The real arts academy

November 8, 2002

I wish Sir Michael Bichard the best of luck in his bid for university status for the highly distinguished London Institute (News, THES , October 25). But he cannot be allowed to get away with the claim that "there is nothing like an arts university in the UK".

Goldsmiths College plays precisely that role while still strong in the humanities, education and in the social, behavioural and cognitive sciences. Goldsmiths is not just an arts university, but it exists as one. Its claim to such a label is as good as or better than the institute's, now or in the foreseeable future, with provision for visual arts, drama, design, media and communications, music as well as art psychotherapy, culture, history of art and creative writing.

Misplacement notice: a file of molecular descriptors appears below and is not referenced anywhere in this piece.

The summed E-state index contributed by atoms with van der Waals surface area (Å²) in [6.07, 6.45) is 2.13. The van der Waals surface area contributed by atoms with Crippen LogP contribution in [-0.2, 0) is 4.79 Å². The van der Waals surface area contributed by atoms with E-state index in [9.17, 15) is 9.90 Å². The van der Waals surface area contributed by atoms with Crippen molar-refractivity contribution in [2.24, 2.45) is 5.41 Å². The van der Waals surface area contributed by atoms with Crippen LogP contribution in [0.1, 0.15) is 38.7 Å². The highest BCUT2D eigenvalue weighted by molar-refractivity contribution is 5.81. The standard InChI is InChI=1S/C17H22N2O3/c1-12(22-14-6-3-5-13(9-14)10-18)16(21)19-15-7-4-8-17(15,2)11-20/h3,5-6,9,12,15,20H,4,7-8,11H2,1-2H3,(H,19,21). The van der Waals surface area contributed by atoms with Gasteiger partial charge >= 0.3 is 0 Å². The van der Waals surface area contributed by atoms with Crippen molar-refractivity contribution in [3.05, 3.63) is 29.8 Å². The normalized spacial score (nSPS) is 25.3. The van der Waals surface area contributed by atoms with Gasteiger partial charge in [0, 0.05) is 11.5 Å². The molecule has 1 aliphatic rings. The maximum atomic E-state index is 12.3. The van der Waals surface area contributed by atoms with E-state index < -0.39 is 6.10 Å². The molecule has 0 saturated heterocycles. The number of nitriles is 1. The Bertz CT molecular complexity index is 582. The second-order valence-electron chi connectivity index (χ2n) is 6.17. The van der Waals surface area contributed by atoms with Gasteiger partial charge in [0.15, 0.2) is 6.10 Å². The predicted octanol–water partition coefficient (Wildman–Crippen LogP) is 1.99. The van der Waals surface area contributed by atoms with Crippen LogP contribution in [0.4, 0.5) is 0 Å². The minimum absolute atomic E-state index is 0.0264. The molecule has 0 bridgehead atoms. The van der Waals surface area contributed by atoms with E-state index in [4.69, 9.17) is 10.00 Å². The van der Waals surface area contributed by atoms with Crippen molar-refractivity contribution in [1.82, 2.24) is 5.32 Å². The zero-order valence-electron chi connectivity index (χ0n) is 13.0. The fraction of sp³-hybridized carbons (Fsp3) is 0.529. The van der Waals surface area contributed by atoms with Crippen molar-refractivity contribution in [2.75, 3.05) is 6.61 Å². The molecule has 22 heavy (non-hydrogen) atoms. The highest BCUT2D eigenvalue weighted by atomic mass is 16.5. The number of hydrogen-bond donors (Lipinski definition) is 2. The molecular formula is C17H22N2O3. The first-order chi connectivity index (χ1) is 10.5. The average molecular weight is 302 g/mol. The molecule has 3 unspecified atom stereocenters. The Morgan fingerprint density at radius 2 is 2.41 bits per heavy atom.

Sir Michael talks about the London Institute having "a strong brand at home and abroad". That is true - but is it stronger than Goldsmiths, whose name has become a by-word for British inspiration of contemporary art? The London Institute is thinking of a name change - we do not have to. Not only are our alumni the majority on the Turner Prize shortlist, we are developing a new arts complex with a centre for cognition, computation and culture.

If research is the test, Sir Michael's comment is particularly puzzling. In the most recent research assessment exercise, Goldsmiths entered in the four creative arts units of assessment (art and design, communications, drama and music) obtaining a 5, 5*, 4, 5 profile - ahead of all other institutions that submitted in the same four. The London Institute has comparable strengths in art and design, but it has nothing like Goldsmiths' range.

I have great admiration for Sir Michael and for the institute, but the claim to a unique "arts university" status cannot be sustained.

Ben Pimlott
Warden, Goldsmiths College
University of London

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